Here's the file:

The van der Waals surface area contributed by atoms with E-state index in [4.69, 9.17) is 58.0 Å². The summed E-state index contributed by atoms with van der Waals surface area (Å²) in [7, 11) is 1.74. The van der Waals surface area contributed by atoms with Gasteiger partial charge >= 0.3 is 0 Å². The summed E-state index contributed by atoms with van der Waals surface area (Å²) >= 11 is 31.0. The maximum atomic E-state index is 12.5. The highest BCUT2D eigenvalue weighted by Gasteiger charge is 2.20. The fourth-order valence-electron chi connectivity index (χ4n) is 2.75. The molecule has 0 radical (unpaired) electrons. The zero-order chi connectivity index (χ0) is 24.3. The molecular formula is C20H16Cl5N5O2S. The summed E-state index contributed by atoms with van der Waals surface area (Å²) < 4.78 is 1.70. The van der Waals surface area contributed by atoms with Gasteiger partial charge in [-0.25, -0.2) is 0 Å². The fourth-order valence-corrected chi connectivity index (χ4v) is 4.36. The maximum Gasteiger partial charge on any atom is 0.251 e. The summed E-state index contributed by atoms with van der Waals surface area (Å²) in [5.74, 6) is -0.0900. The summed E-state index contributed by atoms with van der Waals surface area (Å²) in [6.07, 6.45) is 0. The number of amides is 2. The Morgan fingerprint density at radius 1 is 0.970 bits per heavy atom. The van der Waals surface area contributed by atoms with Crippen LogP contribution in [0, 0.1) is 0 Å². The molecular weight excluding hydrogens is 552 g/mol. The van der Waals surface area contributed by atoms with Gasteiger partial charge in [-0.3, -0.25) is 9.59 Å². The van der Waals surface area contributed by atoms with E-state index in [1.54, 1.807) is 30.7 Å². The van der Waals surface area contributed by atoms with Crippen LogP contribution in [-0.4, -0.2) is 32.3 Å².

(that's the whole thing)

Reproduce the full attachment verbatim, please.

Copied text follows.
The van der Waals surface area contributed by atoms with E-state index in [4.69, 9.17) is 58.0 Å². The summed E-state index contributed by atoms with van der Waals surface area (Å²) in [7, 11) is 1.74. The van der Waals surface area contributed by atoms with Gasteiger partial charge >= 0.3 is 0 Å². The summed E-state index contributed by atoms with van der Waals surface area (Å²) >= 11 is 31.0. The maximum atomic E-state index is 12.5. The highest BCUT2D eigenvalue weighted by Gasteiger charge is 2.20. The fourth-order valence-electron chi connectivity index (χ4n) is 2.75. The molecule has 0 radical (unpaired) electrons. The zero-order chi connectivity index (χ0) is 24.3. The molecular formula is C20H16Cl5N5O2S. The summed E-state index contributed by atoms with van der Waals surface area (Å²) < 4.78 is 1.70. The van der Waals surface area contributed by atoms with Gasteiger partial charge in [-0.25, -0.2) is 0 Å². The fourth-order valence-corrected chi connectivity index (χ4v) is 4.36. The maximum Gasteiger partial charge on any atom is 0.251 e. The summed E-state index contributed by atoms with van der Waals surface area (Å²) in [5.74, 6) is -0.0900. The summed E-state index contributed by atoms with van der Waals surface area (Å²) in [6.07, 6.45) is 0. The number of amides is 2. The Morgan fingerprint density at radius 1 is 0.970 bits per heavy atom. The van der Waals surface area contributed by atoms with Crippen LogP contribution in [0, 0.1) is 0 Å². The molecular weight excluding hydrogens is 552 g/mol. The van der Waals surface area contributed by atoms with Gasteiger partial charge in [-0.3, -0.25) is 9.59 Å². The van der Waals surface area contributed by atoms with E-state index in [1.54, 1.807) is 30.7 Å². The van der Waals surface area contributed by atoms with Crippen LogP contribution in [-0.4, -0.2) is 32.3 Å².